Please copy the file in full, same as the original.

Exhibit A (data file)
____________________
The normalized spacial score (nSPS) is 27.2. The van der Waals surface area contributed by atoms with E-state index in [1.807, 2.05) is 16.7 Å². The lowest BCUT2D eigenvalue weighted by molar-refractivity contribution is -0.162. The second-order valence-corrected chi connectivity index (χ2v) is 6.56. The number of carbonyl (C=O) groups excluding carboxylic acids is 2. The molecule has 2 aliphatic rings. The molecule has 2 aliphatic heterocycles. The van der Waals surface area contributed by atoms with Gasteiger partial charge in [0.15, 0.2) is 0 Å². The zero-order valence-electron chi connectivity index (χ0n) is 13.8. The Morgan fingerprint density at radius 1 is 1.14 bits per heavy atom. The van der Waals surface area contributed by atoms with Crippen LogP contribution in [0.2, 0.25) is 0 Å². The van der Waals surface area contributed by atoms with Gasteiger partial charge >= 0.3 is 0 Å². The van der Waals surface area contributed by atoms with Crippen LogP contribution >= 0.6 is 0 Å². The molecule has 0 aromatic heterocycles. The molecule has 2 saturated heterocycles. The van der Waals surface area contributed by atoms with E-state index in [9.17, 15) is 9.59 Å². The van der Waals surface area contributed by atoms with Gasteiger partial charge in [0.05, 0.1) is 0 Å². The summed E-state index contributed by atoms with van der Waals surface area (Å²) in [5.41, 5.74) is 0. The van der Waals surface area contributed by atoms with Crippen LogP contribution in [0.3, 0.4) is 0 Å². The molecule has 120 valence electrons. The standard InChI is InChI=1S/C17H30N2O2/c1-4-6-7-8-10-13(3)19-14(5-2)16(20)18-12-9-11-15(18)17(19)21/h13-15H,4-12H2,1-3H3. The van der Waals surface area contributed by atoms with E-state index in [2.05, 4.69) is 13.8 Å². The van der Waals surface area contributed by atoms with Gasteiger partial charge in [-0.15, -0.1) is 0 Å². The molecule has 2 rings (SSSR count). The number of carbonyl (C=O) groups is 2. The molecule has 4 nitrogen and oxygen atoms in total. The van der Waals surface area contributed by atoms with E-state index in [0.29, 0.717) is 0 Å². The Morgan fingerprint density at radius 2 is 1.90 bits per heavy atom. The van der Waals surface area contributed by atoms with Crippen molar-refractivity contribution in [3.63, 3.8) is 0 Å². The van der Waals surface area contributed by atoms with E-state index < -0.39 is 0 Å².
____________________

The normalized spacial score (nSPS) is 27.2. The van der Waals surface area contributed by atoms with E-state index in [1.807, 2.05) is 16.7 Å². The lowest BCUT2D eigenvalue weighted by molar-refractivity contribution is -0.162. The second-order valence-corrected chi connectivity index (χ2v) is 6.56. The number of carbonyl (C=O) groups excluding carboxylic acids is 2. The molecule has 2 aliphatic rings. The molecule has 2 aliphatic heterocycles. The van der Waals surface area contributed by atoms with Gasteiger partial charge in [0.15, 0.2) is 0 Å². The zero-order valence-electron chi connectivity index (χ0n) is 13.8. The Morgan fingerprint density at radius 1 is 1.14 bits per heavy atom. The van der Waals surface area contributed by atoms with Crippen LogP contribution in [0.2, 0.25) is 0 Å². The van der Waals surface area contributed by atoms with Gasteiger partial charge >= 0.3 is 0 Å². The van der Waals surface area contributed by atoms with Crippen LogP contribution >= 0.6 is 0 Å². The molecule has 0 aromatic heterocycles. The molecule has 2 saturated heterocycles. The van der Waals surface area contributed by atoms with E-state index in [9.17, 15) is 9.59 Å². The van der Waals surface area contributed by atoms with Gasteiger partial charge in [0.05, 0.1) is 0 Å². The summed E-state index contributed by atoms with van der Waals surface area (Å²) in [5.41, 5.74) is 0. The van der Waals surface area contributed by atoms with Crippen LogP contribution in [0.3, 0.4) is 0 Å². The molecule has 120 valence electrons. The standard InChI is InChI=1S/C17H30N2O2/c1-4-6-7-8-10-13(3)19-14(5-2)16(20)18-12-9-11-15(18)17(19)21/h13-15H,4-12H2,1-3H3. The van der Waals surface area contributed by atoms with E-state index in [2.05, 4.69) is 13.8 Å². The van der Waals surface area contributed by atoms with Gasteiger partial charge in [-0.15, -0.1) is 0 Å². The molecule has 2 rings (SSSR count). The number of carbonyl (C=O) groups is 2. The molecule has 4 nitrogen and oxygen atoms in total. The van der Waals surface area contributed by atoms with E-state index in [0.29, 0.717) is 0 Å². The Morgan fingerprint density at radius 2 is 1.90 bits per heavy atom. The van der Waals surface area contributed by atoms with Crippen molar-refractivity contribution in [3.63, 3.8) is 0 Å². The van der Waals surface area contributed by atoms with E-state index < -0.39 is 0 Å².